Pandora Writer |
Buster Keaton, an actor, comedian, and filmmaker, was born into a family of vaudeville performers. Joseph Frank Keaton, later to be known as Buster, was born on October 4, 1895, in Piqua, Kansas. His parents, Joe and Myra Keaton, introduced their young son to the world of entertainment at an early age. According to sources, he was baptized with the nickname "Buster" by Harry Houdini after an impressive fall down a flight of stairs that left him unscathed―the moniker would come to symbolize his resilience and deadpan expression.
Keaton joined his parents on the vaudeville circuit, learning the ropes of physical comedy and honing his acrobatic skills. The family's vaudeville act, "The Three Keatons," included a unique blend of slapstick humor and impressive stunts, providing Buster with the perfect training ground for his future cinematic endeavors.
In 1917, Keaton made the leap to the silver screen, signing with Roscoe "Fatty" Arbuckle's Comique Film Corporation. Their partnership resulted in a string of successful short films.
As the silent film era progressed, Keaton's popularity soared. Known for performing his own stunts and displaying remarkable physical agility, he became a silent film icon alongside other legends like Charlie Chaplin and Harold Lloyd. Keaton's ability to create comedy through visual gags rather than dialogue, set him apart as a true master of the art form.
Keaton earned the nickname "The Great Stone Face" due to his stoic and expressionless on-screen persona. In contrast to the exaggerated expressions of many silent film actors, Keaton's poker face became his trademark.
One of his most iconic films, "The General" in 1926, showcased Keaton's prowess as both an actor and director. The film, set against the backdrop of the American Civil War, is a masterpiece of silent cinema, blending breathtaking stunts, clever physical comedy, and a compelling narrative.
The transition to feature-length films brought both challenges and triumphs for Keaton. While he faced setbacks due to the changing landscape of Hollywood and the advent of sound in cinema, Keaton continued to innovate and push the boundaries of what was possible on screen.
“Free and Easy” in 1930 was Buster Keaton's talkie debut, and his second talking picture at MGM was “Doughboys” in the same year.
Beyond his cinematic achievements, Keaton's love for baseball was notable. He organized impromptu games between takes and even integrated his passion for the sport into the hiring process, making it a unique criteria for recruiting actors. The legend goes that if an applicant answered "Yes" to being a good actor or a good baseball player, they secured a job with Keaton.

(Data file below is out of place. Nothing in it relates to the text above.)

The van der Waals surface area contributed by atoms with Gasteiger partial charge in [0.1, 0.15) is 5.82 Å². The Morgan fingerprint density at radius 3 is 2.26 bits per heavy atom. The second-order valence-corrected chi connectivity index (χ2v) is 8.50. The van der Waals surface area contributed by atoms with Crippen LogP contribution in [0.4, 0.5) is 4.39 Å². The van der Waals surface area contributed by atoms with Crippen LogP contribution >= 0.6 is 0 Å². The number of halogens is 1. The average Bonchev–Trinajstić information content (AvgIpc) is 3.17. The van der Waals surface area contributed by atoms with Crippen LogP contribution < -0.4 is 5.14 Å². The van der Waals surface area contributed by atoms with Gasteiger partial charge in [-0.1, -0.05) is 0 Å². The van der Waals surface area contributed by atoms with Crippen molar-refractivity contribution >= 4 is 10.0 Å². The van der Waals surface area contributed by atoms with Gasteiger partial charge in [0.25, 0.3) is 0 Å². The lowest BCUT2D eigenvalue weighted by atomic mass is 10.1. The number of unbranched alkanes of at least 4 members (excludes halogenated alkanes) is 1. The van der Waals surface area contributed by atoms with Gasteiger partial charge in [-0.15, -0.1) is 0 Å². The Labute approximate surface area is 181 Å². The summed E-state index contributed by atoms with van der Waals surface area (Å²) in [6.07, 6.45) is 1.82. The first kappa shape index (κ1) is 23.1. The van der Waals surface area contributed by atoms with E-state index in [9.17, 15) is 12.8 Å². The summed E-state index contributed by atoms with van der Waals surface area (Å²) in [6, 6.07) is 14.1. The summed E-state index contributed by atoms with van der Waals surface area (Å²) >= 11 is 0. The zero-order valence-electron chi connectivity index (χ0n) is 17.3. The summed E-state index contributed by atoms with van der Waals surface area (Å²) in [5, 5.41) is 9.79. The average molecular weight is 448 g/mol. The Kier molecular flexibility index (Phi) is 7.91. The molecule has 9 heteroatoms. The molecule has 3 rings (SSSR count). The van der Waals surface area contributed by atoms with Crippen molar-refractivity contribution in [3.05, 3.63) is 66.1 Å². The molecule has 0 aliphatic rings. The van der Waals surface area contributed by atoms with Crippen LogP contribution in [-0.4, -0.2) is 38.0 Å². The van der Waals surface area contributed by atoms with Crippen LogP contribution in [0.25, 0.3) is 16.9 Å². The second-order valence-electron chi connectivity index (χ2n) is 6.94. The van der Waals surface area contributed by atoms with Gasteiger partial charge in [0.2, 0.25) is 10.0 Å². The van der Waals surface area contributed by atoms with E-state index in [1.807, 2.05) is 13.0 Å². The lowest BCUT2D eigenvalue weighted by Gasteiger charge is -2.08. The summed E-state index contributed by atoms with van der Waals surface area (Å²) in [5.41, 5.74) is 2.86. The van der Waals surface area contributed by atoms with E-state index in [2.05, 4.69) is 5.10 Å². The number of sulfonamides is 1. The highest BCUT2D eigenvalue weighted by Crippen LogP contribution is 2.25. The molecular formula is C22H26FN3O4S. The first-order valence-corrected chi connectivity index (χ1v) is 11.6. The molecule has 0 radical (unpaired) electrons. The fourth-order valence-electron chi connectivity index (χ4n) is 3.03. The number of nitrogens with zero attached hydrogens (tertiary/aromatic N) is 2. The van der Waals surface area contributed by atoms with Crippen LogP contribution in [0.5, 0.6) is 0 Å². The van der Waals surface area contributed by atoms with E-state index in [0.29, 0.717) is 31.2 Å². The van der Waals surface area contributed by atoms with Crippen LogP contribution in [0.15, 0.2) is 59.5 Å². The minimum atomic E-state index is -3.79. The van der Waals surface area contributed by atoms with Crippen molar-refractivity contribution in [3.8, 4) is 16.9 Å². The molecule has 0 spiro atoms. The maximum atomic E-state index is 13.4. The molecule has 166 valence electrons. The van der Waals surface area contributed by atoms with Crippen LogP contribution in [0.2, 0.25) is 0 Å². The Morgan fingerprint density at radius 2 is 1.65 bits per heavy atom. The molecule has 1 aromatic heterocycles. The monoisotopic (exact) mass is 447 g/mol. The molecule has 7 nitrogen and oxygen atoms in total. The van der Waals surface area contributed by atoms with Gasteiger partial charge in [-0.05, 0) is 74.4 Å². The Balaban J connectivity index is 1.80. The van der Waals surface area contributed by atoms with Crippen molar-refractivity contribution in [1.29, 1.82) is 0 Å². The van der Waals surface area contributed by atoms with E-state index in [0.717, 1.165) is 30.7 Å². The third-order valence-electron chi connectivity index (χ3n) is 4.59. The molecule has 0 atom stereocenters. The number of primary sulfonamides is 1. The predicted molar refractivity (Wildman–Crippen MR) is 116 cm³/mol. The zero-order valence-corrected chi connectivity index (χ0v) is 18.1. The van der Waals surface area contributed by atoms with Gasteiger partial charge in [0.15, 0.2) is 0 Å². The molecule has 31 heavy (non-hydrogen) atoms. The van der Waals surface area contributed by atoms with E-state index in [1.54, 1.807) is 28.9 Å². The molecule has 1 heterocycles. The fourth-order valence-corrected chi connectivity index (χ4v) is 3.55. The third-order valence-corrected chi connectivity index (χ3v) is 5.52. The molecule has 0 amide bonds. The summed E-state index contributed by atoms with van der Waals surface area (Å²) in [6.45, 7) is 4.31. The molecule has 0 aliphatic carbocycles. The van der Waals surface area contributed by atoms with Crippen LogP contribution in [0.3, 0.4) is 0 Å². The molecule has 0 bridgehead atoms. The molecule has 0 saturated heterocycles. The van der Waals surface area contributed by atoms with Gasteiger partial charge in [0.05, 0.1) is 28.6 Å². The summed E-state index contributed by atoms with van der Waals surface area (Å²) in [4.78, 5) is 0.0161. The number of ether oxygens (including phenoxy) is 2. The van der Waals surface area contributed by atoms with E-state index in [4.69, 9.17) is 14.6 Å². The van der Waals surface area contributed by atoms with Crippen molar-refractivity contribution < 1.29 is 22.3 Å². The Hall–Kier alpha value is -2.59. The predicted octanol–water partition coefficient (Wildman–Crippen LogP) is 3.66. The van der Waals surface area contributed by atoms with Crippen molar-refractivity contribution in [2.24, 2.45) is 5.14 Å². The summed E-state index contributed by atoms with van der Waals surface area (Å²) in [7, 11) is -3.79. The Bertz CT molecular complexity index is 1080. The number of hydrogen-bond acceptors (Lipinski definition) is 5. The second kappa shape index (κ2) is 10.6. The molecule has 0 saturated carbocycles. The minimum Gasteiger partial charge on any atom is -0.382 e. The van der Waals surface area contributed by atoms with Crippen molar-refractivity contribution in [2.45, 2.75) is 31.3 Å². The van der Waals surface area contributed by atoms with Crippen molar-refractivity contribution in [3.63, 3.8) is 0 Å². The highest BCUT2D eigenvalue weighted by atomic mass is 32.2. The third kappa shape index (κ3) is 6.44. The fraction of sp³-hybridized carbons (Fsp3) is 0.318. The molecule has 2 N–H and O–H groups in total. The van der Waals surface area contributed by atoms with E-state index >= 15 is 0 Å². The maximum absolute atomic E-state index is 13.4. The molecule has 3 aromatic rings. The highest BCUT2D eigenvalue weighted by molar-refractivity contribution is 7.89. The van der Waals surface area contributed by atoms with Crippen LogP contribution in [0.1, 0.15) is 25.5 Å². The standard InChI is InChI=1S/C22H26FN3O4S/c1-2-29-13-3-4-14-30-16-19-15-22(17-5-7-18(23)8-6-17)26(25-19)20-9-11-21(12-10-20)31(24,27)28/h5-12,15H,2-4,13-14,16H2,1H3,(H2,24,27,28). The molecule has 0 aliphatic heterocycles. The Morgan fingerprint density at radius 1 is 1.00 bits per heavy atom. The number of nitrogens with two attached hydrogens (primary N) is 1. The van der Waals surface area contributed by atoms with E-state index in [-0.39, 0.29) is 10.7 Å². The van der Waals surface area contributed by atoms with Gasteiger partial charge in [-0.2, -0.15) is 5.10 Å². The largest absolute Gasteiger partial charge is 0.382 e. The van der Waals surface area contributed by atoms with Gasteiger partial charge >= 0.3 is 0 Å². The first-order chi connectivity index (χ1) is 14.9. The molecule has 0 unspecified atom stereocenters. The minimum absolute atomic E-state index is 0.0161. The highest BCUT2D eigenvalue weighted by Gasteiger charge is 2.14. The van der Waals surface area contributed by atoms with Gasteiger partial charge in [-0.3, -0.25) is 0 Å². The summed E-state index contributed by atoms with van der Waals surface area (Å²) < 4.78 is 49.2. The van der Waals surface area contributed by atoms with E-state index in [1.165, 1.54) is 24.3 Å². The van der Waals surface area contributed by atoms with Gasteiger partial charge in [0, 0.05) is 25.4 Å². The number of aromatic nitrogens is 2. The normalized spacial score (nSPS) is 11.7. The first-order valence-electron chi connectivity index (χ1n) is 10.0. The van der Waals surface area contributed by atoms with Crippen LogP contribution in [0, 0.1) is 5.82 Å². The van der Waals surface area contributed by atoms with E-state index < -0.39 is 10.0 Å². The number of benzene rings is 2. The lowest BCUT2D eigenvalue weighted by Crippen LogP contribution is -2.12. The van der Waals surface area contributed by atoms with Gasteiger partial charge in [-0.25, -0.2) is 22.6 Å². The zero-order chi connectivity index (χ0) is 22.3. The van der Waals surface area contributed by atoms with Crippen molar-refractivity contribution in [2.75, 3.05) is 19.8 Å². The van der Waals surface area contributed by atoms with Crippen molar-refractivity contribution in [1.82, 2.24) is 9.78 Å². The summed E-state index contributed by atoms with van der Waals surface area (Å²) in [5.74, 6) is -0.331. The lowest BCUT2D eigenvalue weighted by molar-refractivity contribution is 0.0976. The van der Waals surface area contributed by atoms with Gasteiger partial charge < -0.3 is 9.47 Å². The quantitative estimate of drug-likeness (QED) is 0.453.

As the silent film era faded, Buster Keaton's star power experienced a decline. However, directors like Alfred Hitchcock and Orson Welles praised Keaton's contributions to cinema, recognizing his innovative techniques and timeless humor.
During the silent era of Hollywood, the leading comedians were Keaton, Charles Chaplin, and Harold Lloyd, all of whom independently produced, managed, and owned their films. In the 1920s, Keaton made the decision to sell his studio and films to MGM, in contrast to Chaplin and Lloyd, who retained ownership of their cinematic works. As a result, Chaplin and Lloyd amassed wealth, whereas Keaton faced enduring years marked by financial and personal challenges.
Keaton spent his later years performing on television and making cameo appearances in films, including a memorable appearance in "It's a Mad, Mad, Mad, Mad World" in 1963.
Keaton was married three times. His first marriage was to Natalie Talmadge in 1921, and they had two sons, Joseph and Robert. The marriage ended in divorce in 1932. Keaton then married Mae Scriven in 1933. Unfortunately, this marriage also ended in divorce in 1936. His third and final marriage was to Eleanor Norris in 1940, and they remained together until Keaton's death in 1966.
He received two Stars on the Hollywood Walk of Fame—one for Motion Pictures at 6619 Hollywood Boulevard and another for Television at 6321 Hollywood Boulevard.
Keaton passed away on February 1, 1966, at the age of 70. His battle with lung cancer marked the end of the iconic comedian's life.
Buster Keaton was a true visionary whose unparalleled talent and relentless pursuit of comedic excellence cemented his status as a comedy legend.
“Is Hollywood the cruelest city in the world? Well, it can be. New York can be like that, too. You can be a Broadway star here one night, and something happens, and then you're out--nobody knows you on the street. They forget you ever lived. It happens in Hollywood, too.” ― Buster Keaton